After unveiling it at Google I/O 2016, Google on Tuesday announced the launch of Duo, a 1-to-1 video calling app for Android and iOS. Duo aims to take the complexity out of video calling and make it more interactive with features like ‘Knock Knock’, and also improve video and audio quality over unstable network connections.
Google notes that Duo will not require users to create separate accounts — they can sign in using just their phone numbers and access everyone on their contact list. From there, users can instantly begin a video call. While there are multiple video calling apps in the market, Google aims to make Duo stand out by focusing on a few USPs:
No more call drops?
Google claims that Duo has been tweaked to work in areas with limited bandwidth by adjusting call quality according to the dynamic nature of network conditions. Duo aims to 'gracefully reduce' the resolution to keep the call going smoothly. For video calls on the go, Duo will switch between Wi-Fi and cellular data automatically without dropping the call. So users can start their call at home and continue seamlessly when they head out the door. Google notes,
We all know how it feels when a call fails to connect or when video gets choppy. We’ve built Duo to be fast and reliable, so that video calls connect quickly and work well even on slower networks.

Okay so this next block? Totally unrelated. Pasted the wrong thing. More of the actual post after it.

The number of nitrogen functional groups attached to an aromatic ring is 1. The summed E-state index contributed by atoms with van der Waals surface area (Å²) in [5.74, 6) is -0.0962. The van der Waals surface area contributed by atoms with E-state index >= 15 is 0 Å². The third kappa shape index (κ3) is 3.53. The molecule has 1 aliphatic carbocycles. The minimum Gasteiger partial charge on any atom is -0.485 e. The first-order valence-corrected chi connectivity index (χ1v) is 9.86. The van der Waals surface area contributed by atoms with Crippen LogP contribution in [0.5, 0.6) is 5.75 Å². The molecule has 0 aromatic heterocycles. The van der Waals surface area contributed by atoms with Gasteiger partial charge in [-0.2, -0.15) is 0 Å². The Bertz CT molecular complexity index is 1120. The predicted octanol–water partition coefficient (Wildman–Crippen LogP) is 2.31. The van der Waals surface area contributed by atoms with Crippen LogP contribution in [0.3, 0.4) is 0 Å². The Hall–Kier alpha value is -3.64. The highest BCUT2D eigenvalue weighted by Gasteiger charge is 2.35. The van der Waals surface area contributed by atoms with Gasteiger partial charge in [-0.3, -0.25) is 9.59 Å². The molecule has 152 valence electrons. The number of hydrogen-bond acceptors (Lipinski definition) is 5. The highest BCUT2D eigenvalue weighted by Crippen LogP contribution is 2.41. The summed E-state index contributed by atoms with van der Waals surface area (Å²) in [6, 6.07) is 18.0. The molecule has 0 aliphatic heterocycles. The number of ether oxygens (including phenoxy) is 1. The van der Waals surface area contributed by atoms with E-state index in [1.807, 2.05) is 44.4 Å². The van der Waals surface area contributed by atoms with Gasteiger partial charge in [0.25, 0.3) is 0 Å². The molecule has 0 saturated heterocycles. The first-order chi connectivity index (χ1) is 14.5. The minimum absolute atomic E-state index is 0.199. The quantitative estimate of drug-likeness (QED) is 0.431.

Human design with 'Knock Knock'
To make calls feel more like invitations than interruptions, Duo comes with a feature called Knock Knock, letting users see live video of their caller before answering the call. This aims to give users a sense of what they’re up to and why they want to chat. With Knock Knock, Google aims to make video calling more spontaneous and welcoming.
Duo has been built with an emphasis on privacy and security. Google claims that all Duo calls are end-to-end encrypted. Amit Fulay, Group Product Manager, Google, said,
Video calling is the next best thing to being with someone in person. We have designed the interface to be simple, easy, and welcoming. In places like India, it has been designed to adapt to the network connectivity conditions. We hope to make the experience of video calling more personal, inviting, easy, and smooth.
Duo will be rolling out on Android and iOS starting today, and will be live worldwide in the next few days. At the time of publishing this story, Google Duo was only open for pre-registrations on Android and unavailable on iOS.
Never too late?
Google was late to the search engine party, but still went on to annihilate the competition, gaining unbeatable market share and revenue. With Duo, it now looks to be aiming for an encore in the video messaging space. Google was already active in this space with Google Hangouts and Apple too has FaceTime, its own proprietary video calling app.
Then there are multiple third-party services too that are extremely popular. Microsoft-owned Skype is one of the pioneers in the space, while Facebook Messenger, Viber, and WeChat are some of the other popular choices worldwide.
The video messaging space is still in its infancy in many markets worldwide because of the high cost of cellular data and unstable networks. But the situation is slowly improving and there seems to be tremendous opportunity in this market for startups and enterprises to cash in on.
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